A famous military adage from the British army goes; Proper Planning and Preparation Prevents Poor Performance. Planning in construction is no exception.
Planning is one of those aspects that affects the outcome of so many different things in life.
By definition, planning is an orderly / step by step proposal on how an end product / goal will be achieved and when it comes to construction, this starts the day the idea to put up a structure is conceived.
Bearing in mind that there are so many different personnel (professionals) involved in the construction process, one has to ensure that each of these is duly included in the planning process. The planning in construction phase entails determining the resources required for the project and should not only focus financial planning but also time, materials, suppliers as well as human resource i.e. labour. The equipment needed for the project is also determined at this phase.
Whether documented (as should ideally be the case) or not, a project plan should address the following areas with regard to the project;
• The scope of the project i.e. time and cost – within what time do you want to complete your construction and working within what budget?
• Objectives of the project – what kind of structure are you setting up and what will be the necessary requirements needed to be put in place to ensure that the project meets its intended objectives? Is it a hospital, road, school, mall or home?
• Milestones – what activity or stage of the project will signify substantial progress?
• A work schedule and breakdown structure – given the different tasks that make up the construction process, it is important to clearly indicate when each of these tasks will be carried out and the systematic sequence that the different tasks will follow.
• Progress tracking – with respect to the schedule, one should be able to track the progress of the project based on actual output against planned output and determine whether the project is on course or lagging.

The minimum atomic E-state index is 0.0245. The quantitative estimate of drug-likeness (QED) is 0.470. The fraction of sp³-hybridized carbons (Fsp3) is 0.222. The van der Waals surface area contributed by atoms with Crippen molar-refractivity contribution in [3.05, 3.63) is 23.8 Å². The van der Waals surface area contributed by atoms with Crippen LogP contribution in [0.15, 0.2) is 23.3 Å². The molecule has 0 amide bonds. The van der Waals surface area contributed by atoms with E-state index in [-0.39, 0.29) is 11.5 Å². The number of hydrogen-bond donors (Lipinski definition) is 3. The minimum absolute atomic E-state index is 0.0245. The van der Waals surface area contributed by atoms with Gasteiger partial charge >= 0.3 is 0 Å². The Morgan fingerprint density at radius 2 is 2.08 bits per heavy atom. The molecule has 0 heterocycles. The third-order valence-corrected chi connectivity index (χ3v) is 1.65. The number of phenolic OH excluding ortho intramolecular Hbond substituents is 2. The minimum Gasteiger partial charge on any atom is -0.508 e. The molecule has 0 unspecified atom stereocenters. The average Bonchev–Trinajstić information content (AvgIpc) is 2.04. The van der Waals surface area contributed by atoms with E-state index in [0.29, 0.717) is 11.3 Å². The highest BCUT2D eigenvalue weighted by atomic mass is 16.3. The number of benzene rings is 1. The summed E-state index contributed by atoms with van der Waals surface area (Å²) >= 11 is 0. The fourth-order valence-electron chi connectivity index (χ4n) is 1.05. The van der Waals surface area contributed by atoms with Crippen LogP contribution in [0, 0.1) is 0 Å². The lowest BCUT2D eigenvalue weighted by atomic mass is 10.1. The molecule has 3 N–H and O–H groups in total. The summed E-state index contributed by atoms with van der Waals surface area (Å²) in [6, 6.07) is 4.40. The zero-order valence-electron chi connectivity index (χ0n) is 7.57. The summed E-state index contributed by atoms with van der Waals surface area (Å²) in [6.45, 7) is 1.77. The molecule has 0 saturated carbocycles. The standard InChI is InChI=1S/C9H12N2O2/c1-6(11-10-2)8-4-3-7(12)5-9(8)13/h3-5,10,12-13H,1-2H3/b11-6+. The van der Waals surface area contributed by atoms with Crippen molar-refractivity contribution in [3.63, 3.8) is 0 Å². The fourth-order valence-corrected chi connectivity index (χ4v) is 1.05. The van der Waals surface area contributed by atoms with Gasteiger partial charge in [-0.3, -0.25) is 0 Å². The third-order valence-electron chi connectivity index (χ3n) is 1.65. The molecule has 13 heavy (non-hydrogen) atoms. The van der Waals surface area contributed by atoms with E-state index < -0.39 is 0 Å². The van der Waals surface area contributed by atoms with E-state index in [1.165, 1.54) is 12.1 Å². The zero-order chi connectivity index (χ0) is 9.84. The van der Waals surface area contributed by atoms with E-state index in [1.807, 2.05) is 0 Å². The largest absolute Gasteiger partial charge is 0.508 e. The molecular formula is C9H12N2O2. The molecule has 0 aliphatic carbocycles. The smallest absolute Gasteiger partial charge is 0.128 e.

There are certain tasks and activities within the construction process that cannot be easily rushed for example certain procurement lead times, concrete curing times etc. and whoever is in charge of the project should ensure that while planning, these are well catered for and where need be, the processes be started early enough to ensure that they do not cause delays on the project. For instance if certain equipment to be installed on a structure is to be imported and (sometimes) quality tested first (say a standby generator), this is a process that can take almost 4-5 months sometimes depending on where it is coming from and the importation formalities involved. Putting the procurement process of this item on hold till the last minute would mean one of two things; either the overall project duration gets dragged by a period equivalent to that which the item takes in transit and testing; or, short cuts are taken to deliver it within time and most times this comes with a cost implication and sometimes a compromise on quality.
When it comes to the actual construction works on the project, failure to undertake planning in construction well results into tasks getting neglected or unsatisfactorily done because one is in a hurry to move on to the next task; and as a result the structure may not achieve the desired structural strength properties.
With planning comes deliverables and poor planning results in delayed project completion, cost overruns and poor quality work among other things. It is therefore important that the team in charge of the project accurately and appropriately plans prior to execution of activities to ensure smooth flow of works, value of money and timely completion.
Post Graduate Diploma – Project Planning and Management; (Uganda Management Institute)
BSc. Construction Management (Hon.); (Makerere University, Kampala)